Learn to recognise your flashpoints when looking after a loved one with dementia
It’s not easy to keep your cool when you’re caring for someone with dementia. Find out how to manage feelings of anger and frustration and make the most of every day
If you’ve always considered yourself a kind, caring person it can come as quite a shock to find yourself becoming snappy, irritable and angry with a loved one who has dementia. But caring for someone with dementia can be incredibly difficult, both physically and emotionally, and even the calmest carer can lose it occasionally.
Here are a few scenarios that might seem familiar – and some ways to fix them.
Flashpoint 1: ‘Why are you yelling at me?’
Dealing with anger and aggression from the person you’re caring for can be so upsetting that it’s no wonder you can find yourself shouting back, or getting involved in a ridiculous argument about what day it is or whether or not they’ve had their lunch.
Take a step back and try to see aggressive behaviour for what it is; a common symptom of a common illness. Try giving yourself a mantra, such as, ‘this isn’t personal and many carers like me struggle to cope with it.’
Get out and about as a change of scenery could be just what you both need.
Flashpoint 2: ‘Stop asking me that!’
Repetitive behaviour can drive you potty. Sometimes you can answer the question ‘what am I doing today? ’ countless times without flinching, but at other times your patience quickly wears thin.
Phone a friend. Many carers feel they ‘should’ manage on their own but the reality is that a bit of sympathy and support can go a long way to make a bad day feel better. Visit a memory café and talk to a community nurse and other carers to find more ways to cope.
You could also do whatever you can to keep the person informed. If they keep asking what day it is every five minutes, you set up a day clock so they can orientate themselves and don’t need to ask you.
Flashpoint 3: ‘Did you do that deliberately?’
You have planned a much-needed night out, but just as you’re about to leave the person you’re caring for has ‘an accident’ and now you’re going to be late. Sometimes you wonder if he does it on purpose because he doesn’t like you going out…
It’s highly unlikely that this behaviour is deliberate but it could be a sign of anxiety. Does your loved one worry when you go out? What could you do to help ease his anxiety? Or maybe it’s your anxiety he’s sensing? Do you find yourself fretting before going out? Could you manage your own stress better?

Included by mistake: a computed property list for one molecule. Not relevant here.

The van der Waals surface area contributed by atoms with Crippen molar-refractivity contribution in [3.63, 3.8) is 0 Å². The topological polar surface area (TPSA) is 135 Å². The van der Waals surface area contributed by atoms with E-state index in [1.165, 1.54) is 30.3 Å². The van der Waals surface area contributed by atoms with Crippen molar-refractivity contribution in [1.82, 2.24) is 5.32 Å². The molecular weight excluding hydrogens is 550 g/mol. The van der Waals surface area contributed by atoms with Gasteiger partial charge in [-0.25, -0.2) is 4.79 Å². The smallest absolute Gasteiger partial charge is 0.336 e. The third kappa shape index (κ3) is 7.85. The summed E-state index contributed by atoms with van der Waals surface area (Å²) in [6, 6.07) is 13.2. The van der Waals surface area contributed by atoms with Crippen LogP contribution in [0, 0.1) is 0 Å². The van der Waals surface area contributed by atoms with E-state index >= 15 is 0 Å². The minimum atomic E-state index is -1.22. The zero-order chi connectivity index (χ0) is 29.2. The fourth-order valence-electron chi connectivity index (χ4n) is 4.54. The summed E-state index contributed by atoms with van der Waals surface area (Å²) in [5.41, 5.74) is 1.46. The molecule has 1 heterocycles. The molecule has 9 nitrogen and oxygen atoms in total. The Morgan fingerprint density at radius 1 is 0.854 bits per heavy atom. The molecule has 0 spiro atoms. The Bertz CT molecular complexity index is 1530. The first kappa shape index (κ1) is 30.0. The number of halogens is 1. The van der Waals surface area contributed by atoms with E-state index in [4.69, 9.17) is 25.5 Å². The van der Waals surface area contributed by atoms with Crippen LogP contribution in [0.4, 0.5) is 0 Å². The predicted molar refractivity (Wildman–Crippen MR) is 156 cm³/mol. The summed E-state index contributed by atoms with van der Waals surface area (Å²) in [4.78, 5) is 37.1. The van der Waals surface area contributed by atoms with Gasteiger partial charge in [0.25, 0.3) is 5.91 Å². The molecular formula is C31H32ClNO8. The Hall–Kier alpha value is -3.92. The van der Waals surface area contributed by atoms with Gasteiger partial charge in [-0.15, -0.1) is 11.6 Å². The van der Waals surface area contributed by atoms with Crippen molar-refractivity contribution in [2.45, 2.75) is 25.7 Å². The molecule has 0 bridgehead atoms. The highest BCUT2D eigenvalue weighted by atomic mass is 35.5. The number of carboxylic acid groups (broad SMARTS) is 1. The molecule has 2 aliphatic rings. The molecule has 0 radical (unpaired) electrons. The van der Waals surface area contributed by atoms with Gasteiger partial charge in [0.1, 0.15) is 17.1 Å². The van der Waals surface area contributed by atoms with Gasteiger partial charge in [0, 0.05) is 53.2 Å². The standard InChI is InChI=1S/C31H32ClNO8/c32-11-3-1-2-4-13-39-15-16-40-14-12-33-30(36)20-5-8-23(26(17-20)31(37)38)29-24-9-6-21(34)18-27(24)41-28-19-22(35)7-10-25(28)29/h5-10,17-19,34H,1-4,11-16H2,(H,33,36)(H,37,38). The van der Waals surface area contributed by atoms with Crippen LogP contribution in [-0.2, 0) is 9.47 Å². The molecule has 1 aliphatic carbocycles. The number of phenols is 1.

There are lots of strategies to help you deal with incontinence so don’t let this become an excuse for you to stop going out – taking regular ‘me-time’ isn’t selfish, it’s essential so is respite care.
Flashpoint 4: ‘I’m too tired to deal with this’
You rarely get a full night’s sleep anymore and by early evening you’re ready to collapse on the sofa. Unfortunately, this also happens to be the time of day when your loved one’s behaviour deteriorates. Coping with sundowning and exhaustion would test anyone’s patience so it’s no wonder you flip.
Learn a few relaxation techniques, put on some favourite, calming music or a feel-good movie and focus on helping you both to calm down – rather than on the household chores that need to be done. Living well with dementia means enjoying each moment – everything else can wait!
What if you still lose it?
Don’t worry, you aren’t alone, so don’t beat yourself up for being human. Instead:
1. Give up on guilt
Unless you’re a saint, losing your temper is unfortunate but inevitable so learn from it and move on.
2. Work out your triggers
Was it one of the flashpoints above – or something different? Knowing how to recognise your triggers could really help you avoid them in the future.
3. What are you really angry about?
Once they’ve calmed down, most carers admit that it isn’t their loved one they’re angry with…it’s the situation they find themselves in, and feelings of helplessness and fear which often occur during the dementia journey. You may find yourself feeling more angry at particular times of year; birthdays, wedding anniversaries or Christmas for example.
4. Practice acceptance
Learning to accept what you can’t change might feel really difficult, but it could make life seem much more bearable. If you need help with this, consider Cognitive Behaviour Therapy (CBT). Ask your GP for a referral to a CBT therapist. You should be able to get at least six free sessions on the NHS and many people find it helpful.
‘Acceptance is simply seeing something the way it is and saying; “That’s the way it is.”
You can’t afford the luxury of negative thought.’ Rogers, McWillaims 1990
Five more quick fixes
• Walk away – sounds obvious, perhaps but have you tried it?
• Punch a pillow – or scream in the car (on your own).
• Go for a run or brisk walk – physical activity can be a great way to release frustration and boost your mood.
• Write it down – keeping a journal is therapeutic and can be a great way to work out flashpoints and triggers.
• Go on line – you can get instant support from our community forums.